I am involved with several group water schemes. Admittedly with the assistance of the Department of the Environment, Heritage and Local Government, they have overcome the leaks and wastage, yet the national grid cannot do so. I fully support the proposal to rationalise the 34 different bodies dealing with water supply and to have instead a single national body for water utility, with delegation to the various councils to implement a national plan. I refer the House to the success of the Road Safety Authority in reducing road accidents and fatalities, even though the figures are still too high. However, a concerted national effort resulted in a certain degree of success and it is hoped this will continue. The same approach should be applied to ensure that a very important basic commodity, water, is properly supplied and properly managed in the country.

Photo of Phil HoganPhil Hogan (Carlow-Kilkenny, Fine Gael)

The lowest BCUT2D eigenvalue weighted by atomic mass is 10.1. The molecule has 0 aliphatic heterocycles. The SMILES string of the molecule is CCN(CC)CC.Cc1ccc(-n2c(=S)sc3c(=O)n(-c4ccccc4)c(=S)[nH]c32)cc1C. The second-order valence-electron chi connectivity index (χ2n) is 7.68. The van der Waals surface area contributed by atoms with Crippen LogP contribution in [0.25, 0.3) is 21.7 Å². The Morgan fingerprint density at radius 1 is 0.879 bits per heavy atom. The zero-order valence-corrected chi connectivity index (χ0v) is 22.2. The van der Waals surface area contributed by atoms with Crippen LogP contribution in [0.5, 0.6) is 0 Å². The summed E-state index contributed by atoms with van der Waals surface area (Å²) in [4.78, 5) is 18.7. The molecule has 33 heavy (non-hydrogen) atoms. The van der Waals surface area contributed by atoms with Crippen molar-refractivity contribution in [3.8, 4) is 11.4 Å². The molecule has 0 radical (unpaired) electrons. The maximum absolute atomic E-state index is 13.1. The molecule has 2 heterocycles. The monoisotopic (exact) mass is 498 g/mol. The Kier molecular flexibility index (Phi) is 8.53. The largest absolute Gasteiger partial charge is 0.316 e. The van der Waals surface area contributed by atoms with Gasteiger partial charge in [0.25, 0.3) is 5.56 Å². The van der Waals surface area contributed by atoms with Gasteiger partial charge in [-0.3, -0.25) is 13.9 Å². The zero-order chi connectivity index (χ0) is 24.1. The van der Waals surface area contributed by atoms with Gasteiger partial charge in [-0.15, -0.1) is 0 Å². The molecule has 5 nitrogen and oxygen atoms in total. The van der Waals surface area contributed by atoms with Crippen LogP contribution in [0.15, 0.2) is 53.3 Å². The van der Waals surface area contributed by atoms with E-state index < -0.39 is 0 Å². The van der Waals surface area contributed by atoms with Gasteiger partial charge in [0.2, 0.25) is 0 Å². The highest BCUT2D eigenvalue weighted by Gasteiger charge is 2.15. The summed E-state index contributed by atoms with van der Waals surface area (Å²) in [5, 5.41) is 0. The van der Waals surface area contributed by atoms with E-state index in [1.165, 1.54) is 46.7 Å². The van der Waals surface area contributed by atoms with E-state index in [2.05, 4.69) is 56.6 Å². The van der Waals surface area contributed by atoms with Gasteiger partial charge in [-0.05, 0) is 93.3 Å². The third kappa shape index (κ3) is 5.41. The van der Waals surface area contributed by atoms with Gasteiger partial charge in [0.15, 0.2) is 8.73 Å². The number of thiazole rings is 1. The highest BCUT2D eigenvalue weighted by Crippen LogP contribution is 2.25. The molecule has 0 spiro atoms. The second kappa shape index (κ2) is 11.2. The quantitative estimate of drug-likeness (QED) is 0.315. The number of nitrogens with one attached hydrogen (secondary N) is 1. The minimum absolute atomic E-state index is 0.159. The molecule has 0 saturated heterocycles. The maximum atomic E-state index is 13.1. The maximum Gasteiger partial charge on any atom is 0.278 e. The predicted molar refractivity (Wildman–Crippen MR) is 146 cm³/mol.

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I thank speakers on all sides of the House for contributing to this debate. The number of speakers who have outlined their own constituency experiences with regard to water issues is a clear indication of the fact that this is a very serious problem for many public representatives. It has been a problem for a considerable period of time. People now realise that water is a finite resource which has often been taken for granted. However, this will not happen any longer, particularly in light of the conditions experienced this winter and last winter when people were forced to buy bottled water in supermarkets at significant cost to family budgets and businesses. The inconvenience of having to collect water from tankers in major urban areas brings home to people the importance of water as a resource in our daily and working lives.